Do you have hope that one day this great social challenge can be solved completely?

I trust in God’s timing, mercy, and grace. Yes, it will be solved, but not likely on our timing. Our only value is in looking out for our fellow man with the characteristics He calls us to exhibit: love, joy, peace, forbearance, kindness, goodness, faithfulness, gentleness, and self-control.

What are your “5 things I wish someone told me when I first started” and why. Please share a story or example for each.

Human struggle is hard.

Mike was covered in tattoos and crying as he entered the Family Promise shelter behind his wife and two children. It startled me, so I asked what was going on. He said they were tears of joy, as it was the first time he had been allowed to be in shelter with his family. Most shelters separate the women and kids from the men, but not Family Promise.

You will take it home with you.

Exiting families who choose to fight or use drugs while in the Family Promise program is incredibly painful. The children do not understand, and their fear is totally honest. It is very difficult to get out of your mind. Unfortunately, it is a part of this work.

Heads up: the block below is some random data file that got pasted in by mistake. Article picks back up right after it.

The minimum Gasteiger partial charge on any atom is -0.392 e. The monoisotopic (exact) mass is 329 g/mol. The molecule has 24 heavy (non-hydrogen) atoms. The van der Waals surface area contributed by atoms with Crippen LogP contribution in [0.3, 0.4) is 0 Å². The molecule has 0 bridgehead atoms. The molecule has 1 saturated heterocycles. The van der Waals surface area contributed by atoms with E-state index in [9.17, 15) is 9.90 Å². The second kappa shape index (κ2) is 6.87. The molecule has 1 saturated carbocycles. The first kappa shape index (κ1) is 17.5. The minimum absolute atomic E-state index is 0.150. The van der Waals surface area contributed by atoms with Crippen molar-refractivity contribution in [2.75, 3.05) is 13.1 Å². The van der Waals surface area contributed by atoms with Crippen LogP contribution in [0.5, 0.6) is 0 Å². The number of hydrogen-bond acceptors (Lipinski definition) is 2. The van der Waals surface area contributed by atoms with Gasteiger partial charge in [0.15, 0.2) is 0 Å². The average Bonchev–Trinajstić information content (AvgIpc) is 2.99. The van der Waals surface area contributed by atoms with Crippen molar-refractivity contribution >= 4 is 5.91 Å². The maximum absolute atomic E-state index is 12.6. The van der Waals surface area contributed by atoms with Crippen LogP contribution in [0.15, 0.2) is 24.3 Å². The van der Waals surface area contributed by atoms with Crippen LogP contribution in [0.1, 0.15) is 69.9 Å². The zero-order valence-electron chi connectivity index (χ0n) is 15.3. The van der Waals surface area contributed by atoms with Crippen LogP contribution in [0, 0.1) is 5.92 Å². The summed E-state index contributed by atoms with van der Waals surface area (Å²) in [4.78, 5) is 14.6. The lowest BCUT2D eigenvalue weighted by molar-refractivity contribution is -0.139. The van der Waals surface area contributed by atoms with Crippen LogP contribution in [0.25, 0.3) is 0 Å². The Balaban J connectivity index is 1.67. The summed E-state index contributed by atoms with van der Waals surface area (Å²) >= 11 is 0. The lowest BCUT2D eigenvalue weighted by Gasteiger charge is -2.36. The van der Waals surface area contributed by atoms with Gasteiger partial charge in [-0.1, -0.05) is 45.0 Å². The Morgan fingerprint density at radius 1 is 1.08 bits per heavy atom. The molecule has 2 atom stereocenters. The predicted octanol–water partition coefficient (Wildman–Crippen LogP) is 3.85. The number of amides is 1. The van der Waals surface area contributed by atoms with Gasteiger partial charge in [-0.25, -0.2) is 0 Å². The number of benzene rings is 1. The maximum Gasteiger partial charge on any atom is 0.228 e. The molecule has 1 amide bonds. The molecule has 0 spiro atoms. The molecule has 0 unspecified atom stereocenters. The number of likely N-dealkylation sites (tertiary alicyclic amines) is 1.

Everyone is fighting a mighty battle.

Mike, mentioned above, was an amazing husband and father. Within weeks he had three jobs, savings in place, and was headed toward self-sufficiency. Then, one day, he came in drunk. I have never been able to get that picture out of my mind. It was out-of-character for Mike. He was so kind, hard-working, loving to his family. It just broke my heart. The next day, as I spoke with Mike about his choices, I realized that he had been told all his life that he would amount to nothing. This success was just too much to overcome his own self-image. Years later, I encountered Mike on the streets. He had lost his family, was poisoned in alcohol, and lost forever. My heart still breaks.

Walk beside them. It is the only way.